Referring to Figures 1 and 2, a casing generally designated by the numeral 20 houses the compressor, the motor, the distributor valve and allied devices. 'I'his casing has a base 2l. an end wall 22, side walls 23 and 2.4, and an end wall 25 which forms a control panel for the device as will hereinafter be described. The compressor 25 carries a fly wheel pulley 21 which is connected to a pulley 26 carried on the shaft 21 of the motor 28 by means of a belt 29.

The motor shaft 2l also carries a member 29 which engages a cooperative member 30 carried on the shaft 3l of a gear reduction unit 32, to form a Cardan joint or flexible drive between the shaft 2l andthe shaft 3l. The gear reduction unit 32 has a shaft 33 which is driven at reduced speed due to the gearing therein. A distributor valve 34, details of which will presently be described, has a shaft 35 extending therefrom in alignment with the shaft 33, and a member 35 on the shaft 33 and a cooperative member 31 on the shaft 35 form a flexible between.

One form of distributor valve 34 is shown in Figures 4, 5, and 6 and consists of a rotor 3l which is preferably tapered. yThis rotor forms a working t with' the tapered bore formed in the body casting 40. An end plate 4I secured to one end of the body carries a bearing 42 for the driving joint thereshaft extension 43 and a suitable stuffing box 44. By means of a pipe fitting 45, air under pressure is led into the distributor valve and the stuffing box 44 will prevent the air from leaking around the shaft extension 43.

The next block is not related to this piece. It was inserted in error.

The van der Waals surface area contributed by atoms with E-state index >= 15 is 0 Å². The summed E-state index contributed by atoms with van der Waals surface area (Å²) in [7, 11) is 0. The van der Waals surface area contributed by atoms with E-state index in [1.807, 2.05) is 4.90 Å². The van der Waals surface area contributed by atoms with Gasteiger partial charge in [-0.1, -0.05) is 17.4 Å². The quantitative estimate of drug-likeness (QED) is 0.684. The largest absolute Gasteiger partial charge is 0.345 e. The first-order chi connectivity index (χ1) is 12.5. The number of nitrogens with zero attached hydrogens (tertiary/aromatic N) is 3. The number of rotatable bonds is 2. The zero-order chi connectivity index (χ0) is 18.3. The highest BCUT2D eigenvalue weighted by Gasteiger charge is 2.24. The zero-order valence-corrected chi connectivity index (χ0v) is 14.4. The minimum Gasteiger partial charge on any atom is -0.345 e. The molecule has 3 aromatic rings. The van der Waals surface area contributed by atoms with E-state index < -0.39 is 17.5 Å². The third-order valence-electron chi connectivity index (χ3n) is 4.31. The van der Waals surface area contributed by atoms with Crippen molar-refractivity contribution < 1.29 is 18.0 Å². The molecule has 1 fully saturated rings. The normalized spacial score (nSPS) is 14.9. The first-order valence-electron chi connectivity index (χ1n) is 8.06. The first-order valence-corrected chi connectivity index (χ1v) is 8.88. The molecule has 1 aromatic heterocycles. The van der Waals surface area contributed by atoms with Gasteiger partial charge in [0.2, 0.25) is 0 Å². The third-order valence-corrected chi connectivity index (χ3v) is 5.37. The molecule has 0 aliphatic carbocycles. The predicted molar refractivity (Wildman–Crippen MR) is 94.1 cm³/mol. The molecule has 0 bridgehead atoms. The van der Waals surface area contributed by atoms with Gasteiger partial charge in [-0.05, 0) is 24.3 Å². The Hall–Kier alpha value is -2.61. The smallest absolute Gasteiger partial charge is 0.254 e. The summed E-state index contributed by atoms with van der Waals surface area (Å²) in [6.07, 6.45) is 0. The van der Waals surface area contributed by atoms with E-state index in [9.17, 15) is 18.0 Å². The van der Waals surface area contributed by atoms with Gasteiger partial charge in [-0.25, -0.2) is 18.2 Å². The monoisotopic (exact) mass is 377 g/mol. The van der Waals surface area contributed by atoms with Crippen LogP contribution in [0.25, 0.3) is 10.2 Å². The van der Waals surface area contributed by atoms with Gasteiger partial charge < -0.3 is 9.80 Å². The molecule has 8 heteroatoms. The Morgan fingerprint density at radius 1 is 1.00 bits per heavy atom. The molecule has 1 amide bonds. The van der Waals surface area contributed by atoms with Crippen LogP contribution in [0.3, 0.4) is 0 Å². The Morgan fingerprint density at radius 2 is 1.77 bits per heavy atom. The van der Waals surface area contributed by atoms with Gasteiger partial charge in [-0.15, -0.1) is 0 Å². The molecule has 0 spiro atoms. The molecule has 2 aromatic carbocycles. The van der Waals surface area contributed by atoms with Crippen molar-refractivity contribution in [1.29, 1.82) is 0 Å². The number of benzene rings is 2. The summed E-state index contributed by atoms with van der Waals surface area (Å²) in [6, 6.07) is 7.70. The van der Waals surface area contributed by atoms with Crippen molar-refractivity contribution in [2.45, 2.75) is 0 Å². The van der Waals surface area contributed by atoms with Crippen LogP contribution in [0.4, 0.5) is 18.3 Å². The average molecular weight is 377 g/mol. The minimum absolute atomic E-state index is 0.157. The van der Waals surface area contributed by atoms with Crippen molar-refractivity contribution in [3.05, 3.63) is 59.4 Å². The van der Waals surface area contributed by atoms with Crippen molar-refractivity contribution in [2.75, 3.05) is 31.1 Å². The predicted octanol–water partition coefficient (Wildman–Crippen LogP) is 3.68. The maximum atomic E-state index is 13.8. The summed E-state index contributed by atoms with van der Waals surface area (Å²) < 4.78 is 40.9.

A similar end plate 46 is secured to the opposite end of the body 40 and carries a bearing 41 for the shaft extension 35. By means of a pipe fitting 48, the space 49 between the end of the rotor 38 and the end plate 46 is subjected to subatmospheric pressures, as for example, by connecting'this iitting to the inlet side of a pump. A suitable stuffing box 50 ls provided for preventing the ingress of air around the shaft extension 35.

Equally spaced about the bore 39 in the body 40 are ports 5|. 52, 53, 54, 55, and 56, each of said ports being provided with pipe threads to accommodate suitable fittings such as 51, 58, 59, 60, 6| and 62.

A port opening 63 is formed in the rotor 38, the length or which is preferably equal to the distance between any two adjacent ports plus approximately half of the width of a port. A cross hole 64 extends from the port opening 63 to a chamber 65 formed in the large end of the rotor, which chamber is in communication with the source of air under pressure via the tting 45 so that as the rotor is moved, for example, in the direction of the arrow as shown in Figure 6, air under pressure is successively furnished to the ports 56, 55, 54 and 52, therefore the air bags connected to these ports, as will presently be described in connection with Figure 3, are successively inated.

The rotor 38 also has formed therein a circular port 66 which preferably extends a distance substantially equal to the arcuate distance from one port to the third port in advance thereof. In other words this arcuate port is always in communication with at least three of the ports and is in communication with four of the ports just at the time one end is leaving a port and the other is coming into communication with a port. A passage 61 formed inthe rotor 38 communicates with the chamber 49 and therefore the ports spanned by the circular port 66 are subjected to sub-atmospheric pressures to facilitate the removal of'air from air bags which have previously been inflated as `will also be presently described in connection with Figure 3.